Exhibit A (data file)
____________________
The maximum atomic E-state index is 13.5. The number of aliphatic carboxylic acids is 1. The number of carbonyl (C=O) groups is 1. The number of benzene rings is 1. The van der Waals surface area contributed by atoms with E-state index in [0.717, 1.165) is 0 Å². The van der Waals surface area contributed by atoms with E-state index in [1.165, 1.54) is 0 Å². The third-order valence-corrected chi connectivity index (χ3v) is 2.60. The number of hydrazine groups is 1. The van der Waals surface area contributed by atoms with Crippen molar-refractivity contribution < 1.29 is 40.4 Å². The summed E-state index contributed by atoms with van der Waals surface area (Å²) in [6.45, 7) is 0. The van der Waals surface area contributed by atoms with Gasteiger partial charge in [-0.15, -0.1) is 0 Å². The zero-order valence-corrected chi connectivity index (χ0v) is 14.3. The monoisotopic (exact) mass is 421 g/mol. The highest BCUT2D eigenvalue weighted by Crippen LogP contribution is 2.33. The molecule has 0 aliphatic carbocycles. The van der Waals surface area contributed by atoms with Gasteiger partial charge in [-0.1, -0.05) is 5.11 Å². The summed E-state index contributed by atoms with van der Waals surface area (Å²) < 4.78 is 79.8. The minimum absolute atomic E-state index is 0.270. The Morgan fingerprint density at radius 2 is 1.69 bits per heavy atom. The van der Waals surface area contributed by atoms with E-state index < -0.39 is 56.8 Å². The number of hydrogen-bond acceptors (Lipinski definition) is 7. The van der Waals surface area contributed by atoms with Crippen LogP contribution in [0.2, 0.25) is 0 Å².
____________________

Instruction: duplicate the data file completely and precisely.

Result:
The maximum atomic E-state index is 13.5. The number of aliphatic carboxylic acids is 1. The number of carbonyl (C=O) groups is 1. The number of benzene rings is 1. The van der Waals surface area contributed by atoms with E-state index in [0.717, 1.165) is 0 Å². The van der Waals surface area contributed by atoms with E-state index in [1.165, 1.54) is 0 Å². The third-order valence-corrected chi connectivity index (χ3v) is 2.60. The number of hydrazine groups is 1. The van der Waals surface area contributed by atoms with Crippen molar-refractivity contribution < 1.29 is 40.4 Å². The summed E-state index contributed by atoms with van der Waals surface area (Å²) in [6.45, 7) is 0. The van der Waals surface area contributed by atoms with Gasteiger partial charge in [-0.15, -0.1) is 0 Å². The zero-order valence-corrected chi connectivity index (χ0v) is 14.3. The monoisotopic (exact) mass is 421 g/mol. The highest BCUT2D eigenvalue weighted by Crippen LogP contribution is 2.33. The molecule has 0 aliphatic carbocycles. The van der Waals surface area contributed by atoms with Gasteiger partial charge in [-0.1, -0.05) is 5.11 Å². The summed E-state index contributed by atoms with van der Waals surface area (Å²) < 4.78 is 79.8. The minimum absolute atomic E-state index is 0.270. The Morgan fingerprint density at radius 2 is 1.69 bits per heavy atom. The van der Waals surface area contributed by atoms with E-state index < -0.39 is 56.8 Å². The number of hydrogen-bond acceptors (Lipinski definition) is 7. The van der Waals surface area contributed by atoms with Crippen LogP contribution in [0.2, 0.25) is 0 Å².